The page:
At least there was no doubt in his mind — or in Merlin’s, for that matter — that Braynair’s espousal of the Church of Charis’ doctrines and denunciations of the Group of Four’s perversions of the Church were genuine and heartfelt. He might not be another Staynair, but he appeared to have his own dogged, unflinching internal strength. If he never struck the sparks of spontaneous love which Staynair evoked so effortlessly from his own flock, he would be there to the very end, shoulders hunched against the blast, facing any storm that came his way. And that, Cayleb told himself, was all that any emperor had a right to ask of any man.

There was no telling how someone like Braynair would have responded to Saint Zherneau’s Journal, assuming he were ever given the opportunity to read it. Which only underscored the strength of Staynair’s argument against bringing the truth to Safehold too quickly. No. They had to let the lie stand at least a little longer, until the Church of Charis, at least, had been given time to think untrammeled by the Inquisition’s heavy hand.
But the day will come, Langhorne, Cayleb promised the ghost of Eric Langhorne in whatever corner of Hell it had been banished to. The day will come. Never doubt it. Merlin and I will see to that.
He glanced sideways to where Captain Athrawes stood waiting patiently, those “unearthly blue seijin eyes” sweeping alertly for any sign of threat, even as his invisible, overhead sensors did the same thing, and felt a familiar rush of wonder and confidence. The mind, the thoughts and the soul, behind those sapphire eyes were even older than the lie. Nimue Alban had already deliberately sacrificed her life to defeat it; Cayleb Ahrmahk had no doubt that the seijin she had become in death would succeed, however long it took, whatever the cost.
Merlin glanced at him, one eyebrow slightly arched, as if he’d felt the pressure of Cayleb’s eyes. And perhaps he had. Cayleb certainly wasn’t prepared to set limitations upon the esoteric senses of a PICA! Although, now that the Emperor thought about it, it was more likely Merlin had simply seen him looking through one of those invisible “sensors” of his.
The thought touched his mouth with a fleeting smile, and Merlin smiled back, then returned his attention to the task of keeping Cayleb alive.
And I should stop wasting time trying to delay the inevitable and get on with my own job, Cayleb told himself firmly. It’s just that . . . I don’t want to.
He admitted the truth to himself, then turned to the main reason he didn’t want to.
Queen Mother Alahnah had accompanied Baron Green Mountain to the docks to bid her son-in-law farewell. Now, as he looked into her eyes — northern eyes, as gray and clear as the Chisholm Sea itself — he saw the same awareness.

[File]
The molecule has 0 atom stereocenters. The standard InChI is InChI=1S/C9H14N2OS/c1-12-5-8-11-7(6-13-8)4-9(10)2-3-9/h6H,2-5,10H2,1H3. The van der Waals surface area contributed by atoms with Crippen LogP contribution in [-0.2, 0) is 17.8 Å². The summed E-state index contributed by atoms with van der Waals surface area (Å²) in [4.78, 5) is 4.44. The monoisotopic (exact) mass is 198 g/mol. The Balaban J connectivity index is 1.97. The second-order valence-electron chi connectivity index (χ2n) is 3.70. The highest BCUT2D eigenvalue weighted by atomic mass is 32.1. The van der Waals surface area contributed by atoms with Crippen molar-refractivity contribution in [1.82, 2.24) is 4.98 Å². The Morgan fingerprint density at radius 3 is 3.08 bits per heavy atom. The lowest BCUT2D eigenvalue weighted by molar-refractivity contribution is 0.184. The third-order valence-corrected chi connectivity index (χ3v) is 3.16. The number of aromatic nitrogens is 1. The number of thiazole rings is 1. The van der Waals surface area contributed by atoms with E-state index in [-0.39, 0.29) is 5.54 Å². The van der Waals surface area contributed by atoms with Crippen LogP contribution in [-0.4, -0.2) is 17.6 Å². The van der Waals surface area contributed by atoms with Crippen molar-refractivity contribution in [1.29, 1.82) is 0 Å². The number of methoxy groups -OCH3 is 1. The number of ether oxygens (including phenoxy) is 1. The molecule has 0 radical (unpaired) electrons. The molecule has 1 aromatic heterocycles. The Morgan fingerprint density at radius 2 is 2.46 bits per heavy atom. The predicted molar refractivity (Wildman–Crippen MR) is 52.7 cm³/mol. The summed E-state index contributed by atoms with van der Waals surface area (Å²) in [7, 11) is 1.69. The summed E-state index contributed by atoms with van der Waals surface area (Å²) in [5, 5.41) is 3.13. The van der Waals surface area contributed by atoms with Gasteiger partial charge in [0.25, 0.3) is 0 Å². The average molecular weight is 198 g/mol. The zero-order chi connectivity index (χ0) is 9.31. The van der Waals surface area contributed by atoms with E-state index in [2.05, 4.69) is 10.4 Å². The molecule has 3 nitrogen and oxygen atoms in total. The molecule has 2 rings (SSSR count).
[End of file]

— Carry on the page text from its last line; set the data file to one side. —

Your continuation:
“I don’t want to leave,” he told her softly, his voice all but lost in the sound of wind and water and the murmuring sound of the watching crowd.
“I know, Your Majesty . . . Cayleb.” She smiled at him, those gray eyes misty, and her lips trembled ever so slightly as she smiled at him. “I don’t want you to, either. But if we could order the world in the way we would have it, none of this would have happened , and you and I would never have met, would we?”
“The Writ says the world works as God would have it,” Cayleb replied. And that much, at least, is true, he reflected. “I think we would have met, anyway.”
“Perhaps so,” Alahnah said. “Perhaps so.”
She reached out to touch his cheek gently, and he saw her eyes looking deep into his own, searching for an echo, a reflection, of her daughter. And he saw her expression lighten as she found it . . . even as he found its twin in her eyes.
“Take care of her, My Lord,” he said, moving his eyes to Green Mountain’s watching countenance.
“Of course, Your Majesty.” Green Mountain bowed slightly, then straightened with a crooked, whimsical smile of his own. “You might say I’ve had some experience in that direction.”
“You have, haven’t you?” Cayleb returned his smile, then drew a deep breath. “And now, I really do have to go. If we miss the tide, we probably won’t make our scheduled rendezvous with the main fleet. And if we don’t do that, Captain Gyrahrd and Admiral Lock Island will never forgive me!”
“Well, we can’t have that, can we?” Alahnah said. Cayleb looked back at her, and she shook her head at him. And then, with absolutely no warning, she threw her arms around him and hugged him tightly.
Like her daughter, she was a slender, small-framed woman, while Cayleb was a muscular, deep-chested man. That chest still had some filling out to do, but those arms couldn’t quite reach all the way around him even know. Yet if they were slender, those arms, almost frail, still he felt the strength of Chisholm itself in them. His eyes widened in surprise. Then his own arms went about her, and he felt her head resting on his shoulder.
A thunderous roar of approval went up from the watching crowd, and Cayleb wondered if a single member of the aristocracy would ever believe the embrace was unplanned, unchoreographed. He doubted they would, and he couldn’t have cared less.
“My daughter chose well,” she told him softly, raising her head and meeting his eyes once more. Tears glistened, and he eased his embrace enough to use the index finger of his right hand to wipe them away. She smiled again and shook her head. “I never had a son before,” she said.
“Things change,” he told her.
“Yes. Yes, they do.” Her nostrils flared as she inhaled deeply, and then she released him and stood back once again. “But we really can’t have your captain and your admiral upset with you, can we? Not with a Charisian Emperor!”
“No, I don’t suppose we can.”
He touched her face one more time, nodded to Green Mountain, then turned and marched up the gangway to his flagship through the raw northern cold and the roar of the spectators’ approval.